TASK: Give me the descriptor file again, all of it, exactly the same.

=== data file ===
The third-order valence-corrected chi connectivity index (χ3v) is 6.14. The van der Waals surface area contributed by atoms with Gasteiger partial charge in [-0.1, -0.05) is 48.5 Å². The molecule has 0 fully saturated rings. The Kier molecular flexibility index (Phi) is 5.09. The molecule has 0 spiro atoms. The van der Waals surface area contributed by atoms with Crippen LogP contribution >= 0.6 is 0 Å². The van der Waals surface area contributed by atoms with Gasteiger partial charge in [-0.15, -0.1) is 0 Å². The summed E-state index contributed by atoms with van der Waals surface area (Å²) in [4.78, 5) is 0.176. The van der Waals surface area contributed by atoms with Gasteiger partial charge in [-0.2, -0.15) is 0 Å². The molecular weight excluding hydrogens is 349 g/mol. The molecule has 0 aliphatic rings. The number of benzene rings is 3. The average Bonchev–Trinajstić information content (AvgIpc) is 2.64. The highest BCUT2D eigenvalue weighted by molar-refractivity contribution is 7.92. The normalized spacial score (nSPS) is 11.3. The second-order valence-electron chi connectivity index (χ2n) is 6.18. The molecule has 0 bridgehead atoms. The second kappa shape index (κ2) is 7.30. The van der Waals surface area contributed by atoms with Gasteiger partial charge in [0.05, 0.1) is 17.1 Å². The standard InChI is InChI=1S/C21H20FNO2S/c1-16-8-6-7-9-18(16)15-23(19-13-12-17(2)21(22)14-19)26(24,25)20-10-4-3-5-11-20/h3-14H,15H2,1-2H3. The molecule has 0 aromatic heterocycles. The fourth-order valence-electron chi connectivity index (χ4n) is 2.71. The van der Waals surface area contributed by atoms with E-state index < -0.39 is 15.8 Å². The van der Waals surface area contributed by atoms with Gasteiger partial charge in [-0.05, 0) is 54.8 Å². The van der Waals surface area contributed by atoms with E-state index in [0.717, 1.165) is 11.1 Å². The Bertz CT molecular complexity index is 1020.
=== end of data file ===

The third-order valence-corrected chi connectivity index (χ3v) is 6.14. The van der Waals surface area contributed by atoms with Gasteiger partial charge in [-0.1, -0.05) is 48.5 Å². The molecule has 0 fully saturated rings. The Kier molecular flexibility index (Phi) is 5.09. The molecule has 0 spiro atoms. The van der Waals surface area contributed by atoms with Crippen LogP contribution >= 0.6 is 0 Å². The van der Waals surface area contributed by atoms with Gasteiger partial charge in [-0.15, -0.1) is 0 Å². The summed E-state index contributed by atoms with van der Waals surface area (Å²) in [4.78, 5) is 0.176. The van der Waals surface area contributed by atoms with Gasteiger partial charge in [-0.2, -0.15) is 0 Å². The molecular weight excluding hydrogens is 349 g/mol. The molecule has 0 aliphatic rings. The number of benzene rings is 3. The average Bonchev–Trinajstić information content (AvgIpc) is 2.64. The highest BCUT2D eigenvalue weighted by molar-refractivity contribution is 7.92. The normalized spacial score (nSPS) is 11.3. The second-order valence-electron chi connectivity index (χ2n) is 6.18. The molecule has 0 bridgehead atoms. The second kappa shape index (κ2) is 7.30. The van der Waals surface area contributed by atoms with Gasteiger partial charge in [0.05, 0.1) is 17.1 Å². The standard InChI is InChI=1S/C21H20FNO2S/c1-16-8-6-7-9-18(16)15-23(19-13-12-17(2)21(22)14-19)26(24,25)20-10-4-3-5-11-20/h3-14H,15H2,1-2H3. The molecule has 0 aromatic heterocycles. The fourth-order valence-electron chi connectivity index (χ4n) is 2.71. The van der Waals surface area contributed by atoms with E-state index < -0.39 is 15.8 Å². The van der Waals surface area contributed by atoms with Gasteiger partial charge in [-0.05, 0) is 54.8 Å². The van der Waals surface area contributed by atoms with E-state index in [0.717, 1.165) is 11.1 Å². The Bertz CT molecular complexity index is 1020.